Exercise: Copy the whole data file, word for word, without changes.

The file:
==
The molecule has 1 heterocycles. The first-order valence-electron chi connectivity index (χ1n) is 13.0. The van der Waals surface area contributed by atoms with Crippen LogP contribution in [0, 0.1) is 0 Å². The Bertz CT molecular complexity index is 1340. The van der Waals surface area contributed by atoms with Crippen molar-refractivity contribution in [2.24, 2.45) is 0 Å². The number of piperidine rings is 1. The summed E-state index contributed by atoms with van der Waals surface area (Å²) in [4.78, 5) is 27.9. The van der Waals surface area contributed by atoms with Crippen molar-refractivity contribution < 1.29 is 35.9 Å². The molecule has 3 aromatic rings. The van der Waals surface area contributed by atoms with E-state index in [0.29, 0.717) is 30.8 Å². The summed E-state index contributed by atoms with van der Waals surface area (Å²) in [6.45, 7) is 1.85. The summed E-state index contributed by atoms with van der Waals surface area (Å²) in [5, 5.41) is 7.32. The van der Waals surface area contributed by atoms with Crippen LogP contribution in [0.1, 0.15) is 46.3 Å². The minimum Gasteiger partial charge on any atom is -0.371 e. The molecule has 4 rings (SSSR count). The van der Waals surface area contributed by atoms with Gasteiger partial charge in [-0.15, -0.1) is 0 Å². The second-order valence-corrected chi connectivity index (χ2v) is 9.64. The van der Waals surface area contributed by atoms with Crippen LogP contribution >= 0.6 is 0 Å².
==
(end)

The molecule has 1 heterocycles. The first-order valence-electron chi connectivity index (χ1n) is 13.0. The van der Waals surface area contributed by atoms with Crippen LogP contribution in [0, 0.1) is 0 Å². The Bertz CT molecular complexity index is 1340. The van der Waals surface area contributed by atoms with Crippen molar-refractivity contribution in [2.24, 2.45) is 0 Å². The number of piperidine rings is 1. The summed E-state index contributed by atoms with van der Waals surface area (Å²) in [4.78, 5) is 27.9. The van der Waals surface area contributed by atoms with Crippen molar-refractivity contribution < 1.29 is 35.9 Å². The molecule has 3 aromatic rings. The van der Waals surface area contributed by atoms with E-state index in [0.29, 0.717) is 30.8 Å². The summed E-state index contributed by atoms with van der Waals surface area (Å²) in [6.45, 7) is 1.85. The summed E-state index contributed by atoms with van der Waals surface area (Å²) in [5, 5.41) is 7.32. The van der Waals surface area contributed by atoms with Crippen LogP contribution in [0.1, 0.15) is 46.3 Å². The minimum Gasteiger partial charge on any atom is -0.371 e. The molecule has 4 rings (SSSR count). The van der Waals surface area contributed by atoms with Gasteiger partial charge in [-0.15, -0.1) is 0 Å². The second-order valence-corrected chi connectivity index (χ2v) is 9.64. The van der Waals surface area contributed by atoms with Crippen LogP contribution >= 0.6 is 0 Å².